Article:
Stay Healthy and Boost Effectiveness of the Flu Vaccine with Probiotics
Feb 06, 2016 12:04PM
by Lawrence Hoberman
There are trillions of good bacteria in our bodies that help fight against diseases and viruses. Cold and flu season is here, and with it come additional stresses such as of lack of sleep, germs and fluctuating outside temperatures that can wreak havoc on our immune systems. This can offset the balance of good versus bad bacteria that affects overall health.
There are things a person can do to help prevent the onset of the flu:
- Avoid crowds
- Drink lots of fluid
- Exercise regularly
- Get the flu vaccine
- Wash hands often
- Eat lots of fruits and vegetables
- Get at least seven hours of sleep per night
- Sneeze or cough into the elbow rather than the hand
- Another key step would be to add a probiotic to one’s daily vitamin regimen. Studies from The Journal of Pediatrics show that use of probiotics is an effective preventative health supplement.
One particular study divided healthy children ages 3 through 5 into three separate groups: those receiving a placebo; those receiving a probiotic containing lactobacillus acidophilus; and those receiving a probiotic containing lactobacillus acidophilus and bifidobacterium lactis.
Each child received their supplement daily for six months under close cold and flu symptom scrutiny. After the study, researchers found that when compared to the placebo groups, the other two participant groups had reduced flu-like symptoms, reduced antibiotic use and fewer days missed from school. Similar to the Pediatrics study, studies performed on adults indicate similar findings, particularly in cases of upper respiratory infections.
Scientific outcomes conclude probiotic supplements can stimulate the gastrointestinal tract to produce more immune cells. Those cells can then stop cold and flu inflammation before it becomes severe and attack viruses as they invade the lining of the respiratory tract.
Results like these highlight the importance of taking a daily probiotic supplement during flu season, particularly one containing the potent bacteria strain combination of lactobacilli and bifidobacteria, in a serving size of 10 billion colonies or more.
Boost the Flu Shot with a Probiotic
While some people routinely receive the flu vaccine, the other school of thought is that the flu vaccine does not work because it is likely a person will contract the flu regardless of whether or not the vaccine was received.
There are valid reasons why some people should not get the flu vaccine. For some, the vaccine is linked to severe allergies in the vaccine ingredients. Other reasons may include age restrictions, problems with Guillain-Barre syndrome or the current state of a person’s health.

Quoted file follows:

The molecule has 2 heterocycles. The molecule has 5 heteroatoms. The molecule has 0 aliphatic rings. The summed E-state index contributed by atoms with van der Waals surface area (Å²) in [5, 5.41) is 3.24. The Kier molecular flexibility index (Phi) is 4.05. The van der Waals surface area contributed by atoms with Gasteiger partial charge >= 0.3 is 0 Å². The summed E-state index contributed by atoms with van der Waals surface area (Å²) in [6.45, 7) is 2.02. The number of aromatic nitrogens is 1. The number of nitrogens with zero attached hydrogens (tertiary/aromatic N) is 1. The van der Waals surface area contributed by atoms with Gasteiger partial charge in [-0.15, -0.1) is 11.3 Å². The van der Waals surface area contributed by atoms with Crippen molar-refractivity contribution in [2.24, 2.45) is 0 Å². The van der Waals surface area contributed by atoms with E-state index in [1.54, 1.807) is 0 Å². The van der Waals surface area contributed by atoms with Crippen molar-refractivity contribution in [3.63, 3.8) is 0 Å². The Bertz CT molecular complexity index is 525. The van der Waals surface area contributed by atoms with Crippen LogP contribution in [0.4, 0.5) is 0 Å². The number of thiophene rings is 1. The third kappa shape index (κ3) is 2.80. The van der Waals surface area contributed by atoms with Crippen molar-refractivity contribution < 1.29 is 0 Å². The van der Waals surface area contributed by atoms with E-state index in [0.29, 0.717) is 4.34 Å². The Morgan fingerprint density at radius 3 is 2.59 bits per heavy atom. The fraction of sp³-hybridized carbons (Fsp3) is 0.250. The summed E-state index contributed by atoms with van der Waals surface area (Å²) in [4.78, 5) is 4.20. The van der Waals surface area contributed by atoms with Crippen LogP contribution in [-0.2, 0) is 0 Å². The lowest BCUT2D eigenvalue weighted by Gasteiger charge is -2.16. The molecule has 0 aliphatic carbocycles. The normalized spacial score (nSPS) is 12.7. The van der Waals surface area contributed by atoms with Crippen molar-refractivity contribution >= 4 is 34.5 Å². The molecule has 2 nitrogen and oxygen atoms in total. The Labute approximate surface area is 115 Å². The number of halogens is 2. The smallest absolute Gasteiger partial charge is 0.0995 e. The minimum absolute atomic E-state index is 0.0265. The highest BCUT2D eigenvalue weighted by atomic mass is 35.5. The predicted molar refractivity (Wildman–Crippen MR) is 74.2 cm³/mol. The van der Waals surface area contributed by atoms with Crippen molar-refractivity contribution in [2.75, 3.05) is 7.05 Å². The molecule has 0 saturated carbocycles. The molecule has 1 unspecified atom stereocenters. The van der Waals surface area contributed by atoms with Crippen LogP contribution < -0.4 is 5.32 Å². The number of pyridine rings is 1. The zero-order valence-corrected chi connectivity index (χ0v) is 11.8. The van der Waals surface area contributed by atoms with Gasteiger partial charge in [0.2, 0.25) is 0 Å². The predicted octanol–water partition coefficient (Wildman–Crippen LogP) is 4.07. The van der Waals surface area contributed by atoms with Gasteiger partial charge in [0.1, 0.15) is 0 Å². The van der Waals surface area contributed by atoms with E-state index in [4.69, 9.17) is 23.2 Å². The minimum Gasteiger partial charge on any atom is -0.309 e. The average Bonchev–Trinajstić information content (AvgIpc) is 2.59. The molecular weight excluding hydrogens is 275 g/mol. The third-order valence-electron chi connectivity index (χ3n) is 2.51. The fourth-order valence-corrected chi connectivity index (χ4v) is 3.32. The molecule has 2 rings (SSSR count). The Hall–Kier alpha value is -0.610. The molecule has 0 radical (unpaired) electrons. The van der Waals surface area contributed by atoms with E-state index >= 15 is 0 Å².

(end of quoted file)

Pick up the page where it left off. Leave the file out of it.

Before risking the health of the family this flu season, it’s important to address flu shot misconceptions with solid health information:
“The flu shot can make me sick.” It’s not uncommon for the flu vaccine to make a person feel slightly ill. Some people develop temporary soreness or swelling where the flu shot was delivered. Other reactions may include a low-grade fever. These symptoms do not mean a person has the flu. The symptoms are actually the immune system building up cells to fight against the flu virus.
“The last time I had a flu shot, I caught it anyway.” Flu vaccines are made from an inactive or weakened virus that doesn’t make a person sick. The flu shot may take up to 14 days to effectively boost immunity.
“I never get sick, so I can’t spread the flu.” A person’s individual immunity and hygiene habits have nothing to do with whether they are responsible for spreading the flu virus. It can be spread from personal contact from other people such as shaking hands.
“Aren’t taking vitamins enough?” A daily vitamin regimen is important to receive nutrients not provided through the typical Western diet, but vitamins alone cannot keep multiple strains of the flu virus from attacking the body.
It’s important to consider getting the flu vaccine and adding a probiotic to the daily diet. A Harvard Medical School study shows taking a probiotic filled with multiple species of beneficial bacteria, along with a flu shot, could provide the extra boost to the immune system to stay healthy during flu season.
A properly working immune system is the best defense against viruses and diseases, but in order to keep the immune system in proper working order; there must be a healthy balance of good to bad bacteria in the gut. To achieve that, the use of a probiotic is recommended. The Western diet is mostly absent of providing good bacteria, and taking a probiotic supplement is vital to boost the effectiveness of the flu vaccine and to help support the immune system.
San Antonio gastroenterologist Dr. Lawrence Hoberman is the creator of EndoMune Advanced Probiotic. For more information, call 210-862-2138.